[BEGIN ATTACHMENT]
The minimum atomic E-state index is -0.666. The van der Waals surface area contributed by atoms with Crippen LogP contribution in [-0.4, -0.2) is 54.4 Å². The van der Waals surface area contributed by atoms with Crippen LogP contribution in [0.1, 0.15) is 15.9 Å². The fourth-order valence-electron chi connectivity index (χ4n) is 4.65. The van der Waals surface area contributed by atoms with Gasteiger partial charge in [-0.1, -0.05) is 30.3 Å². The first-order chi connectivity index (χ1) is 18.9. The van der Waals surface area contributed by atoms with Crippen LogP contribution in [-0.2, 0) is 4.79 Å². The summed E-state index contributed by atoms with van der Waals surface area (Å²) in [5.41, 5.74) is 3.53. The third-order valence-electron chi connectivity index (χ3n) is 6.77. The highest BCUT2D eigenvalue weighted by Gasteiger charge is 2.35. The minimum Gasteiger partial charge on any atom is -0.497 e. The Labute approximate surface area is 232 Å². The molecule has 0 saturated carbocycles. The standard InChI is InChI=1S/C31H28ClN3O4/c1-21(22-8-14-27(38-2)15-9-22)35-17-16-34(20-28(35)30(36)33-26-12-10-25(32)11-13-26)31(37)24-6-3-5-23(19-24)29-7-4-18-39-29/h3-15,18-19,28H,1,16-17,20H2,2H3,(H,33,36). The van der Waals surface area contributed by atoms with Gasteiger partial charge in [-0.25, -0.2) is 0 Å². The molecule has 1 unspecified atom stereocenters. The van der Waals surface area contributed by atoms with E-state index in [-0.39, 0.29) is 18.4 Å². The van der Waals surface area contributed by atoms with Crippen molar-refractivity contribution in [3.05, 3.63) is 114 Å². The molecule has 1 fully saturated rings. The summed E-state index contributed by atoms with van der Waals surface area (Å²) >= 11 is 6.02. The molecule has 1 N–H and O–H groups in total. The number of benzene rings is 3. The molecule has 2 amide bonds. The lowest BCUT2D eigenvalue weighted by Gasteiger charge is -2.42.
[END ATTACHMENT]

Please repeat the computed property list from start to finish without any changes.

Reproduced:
The minimum atomic E-state index is -0.666. The van der Waals surface area contributed by atoms with Crippen LogP contribution in [-0.4, -0.2) is 54.4 Å². The van der Waals surface area contributed by atoms with Crippen LogP contribution in [0.1, 0.15) is 15.9 Å². The fourth-order valence-electron chi connectivity index (χ4n) is 4.65. The van der Waals surface area contributed by atoms with Gasteiger partial charge in [-0.1, -0.05) is 30.3 Å². The first-order chi connectivity index (χ1) is 18.9. The van der Waals surface area contributed by atoms with Crippen LogP contribution in [-0.2, 0) is 4.79 Å². The summed E-state index contributed by atoms with van der Waals surface area (Å²) in [5.41, 5.74) is 3.53. The third-order valence-electron chi connectivity index (χ3n) is 6.77. The highest BCUT2D eigenvalue weighted by Gasteiger charge is 2.35. The minimum Gasteiger partial charge on any atom is -0.497 e. The Labute approximate surface area is 232 Å². The molecule has 0 saturated carbocycles. The standard InChI is InChI=1S/C31H28ClN3O4/c1-21(22-8-14-27(38-2)15-9-22)35-17-16-34(20-28(35)30(36)33-26-12-10-25(32)11-13-26)31(37)24-6-3-5-23(19-24)29-7-4-18-39-29/h3-15,18-19,28H,1,16-17,20H2,2H3,(H,33,36). The van der Waals surface area contributed by atoms with Gasteiger partial charge in [-0.25, -0.2) is 0 Å². The molecule has 1 unspecified atom stereocenters. The van der Waals surface area contributed by atoms with E-state index in [-0.39, 0.29) is 18.4 Å². The van der Waals surface area contributed by atoms with Crippen molar-refractivity contribution in [3.05, 3.63) is 114 Å². The molecule has 1 fully saturated rings. The summed E-state index contributed by atoms with van der Waals surface area (Å²) >= 11 is 6.02. The molecule has 1 N–H and O–H groups in total. The number of benzene rings is 3. The molecule has 2 amide bonds. The lowest BCUT2D eigenvalue weighted by Gasteiger charge is -2.42.